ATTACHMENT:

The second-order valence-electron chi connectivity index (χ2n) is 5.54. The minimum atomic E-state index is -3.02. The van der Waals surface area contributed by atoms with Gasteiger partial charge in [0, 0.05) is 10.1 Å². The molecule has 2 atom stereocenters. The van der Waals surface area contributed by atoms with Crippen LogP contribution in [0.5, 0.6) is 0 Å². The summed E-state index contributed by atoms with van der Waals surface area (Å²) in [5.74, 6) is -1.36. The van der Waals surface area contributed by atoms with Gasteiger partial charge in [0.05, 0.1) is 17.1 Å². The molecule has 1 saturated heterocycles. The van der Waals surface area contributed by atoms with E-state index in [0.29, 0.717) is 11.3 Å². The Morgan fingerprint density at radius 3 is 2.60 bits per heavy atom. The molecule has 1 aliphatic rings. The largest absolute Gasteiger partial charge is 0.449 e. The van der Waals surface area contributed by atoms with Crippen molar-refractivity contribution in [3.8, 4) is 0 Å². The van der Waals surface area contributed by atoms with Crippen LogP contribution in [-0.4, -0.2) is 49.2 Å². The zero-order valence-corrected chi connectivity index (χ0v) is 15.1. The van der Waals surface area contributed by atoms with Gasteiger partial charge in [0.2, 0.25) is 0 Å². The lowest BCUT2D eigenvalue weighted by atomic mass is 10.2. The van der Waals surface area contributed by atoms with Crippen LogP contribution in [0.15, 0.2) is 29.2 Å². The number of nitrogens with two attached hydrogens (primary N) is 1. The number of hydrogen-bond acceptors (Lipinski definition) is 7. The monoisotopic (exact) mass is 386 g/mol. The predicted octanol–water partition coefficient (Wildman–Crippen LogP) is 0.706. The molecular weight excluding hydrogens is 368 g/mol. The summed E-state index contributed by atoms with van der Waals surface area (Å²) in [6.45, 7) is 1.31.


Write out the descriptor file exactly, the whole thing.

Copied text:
The second-order valence-electron chi connectivity index (χ2n) is 5.54. The minimum atomic E-state index is -3.02. The van der Waals surface area contributed by atoms with Gasteiger partial charge in [0, 0.05) is 10.1 Å². The molecule has 2 atom stereocenters. The van der Waals surface area contributed by atoms with Crippen LogP contribution in [0.5, 0.6) is 0 Å². The summed E-state index contributed by atoms with van der Waals surface area (Å²) in [5.74, 6) is -1.36. The van der Waals surface area contributed by atoms with Gasteiger partial charge in [0.05, 0.1) is 17.1 Å². The molecule has 1 saturated heterocycles. The van der Waals surface area contributed by atoms with E-state index in [0.29, 0.717) is 11.3 Å². The Morgan fingerprint density at radius 3 is 2.60 bits per heavy atom. The molecule has 1 aliphatic rings. The largest absolute Gasteiger partial charge is 0.449 e. The van der Waals surface area contributed by atoms with Crippen molar-refractivity contribution in [3.8, 4) is 0 Å². The van der Waals surface area contributed by atoms with Crippen LogP contribution in [-0.4, -0.2) is 49.2 Å². The zero-order valence-corrected chi connectivity index (χ0v) is 15.1. The van der Waals surface area contributed by atoms with Gasteiger partial charge in [0.2, 0.25) is 0 Å². The lowest BCUT2D eigenvalue weighted by atomic mass is 10.2. The van der Waals surface area contributed by atoms with Crippen LogP contribution in [0.15, 0.2) is 29.2 Å². The number of nitrogens with two attached hydrogens (primary N) is 1. The number of hydrogen-bond acceptors (Lipinski definition) is 7. The monoisotopic (exact) mass is 386 g/mol. The predicted octanol–water partition coefficient (Wildman–Crippen LogP) is 0.706. The molecular weight excluding hydrogens is 368 g/mol. The summed E-state index contributed by atoms with van der Waals surface area (Å²) in [6.45, 7) is 1.31.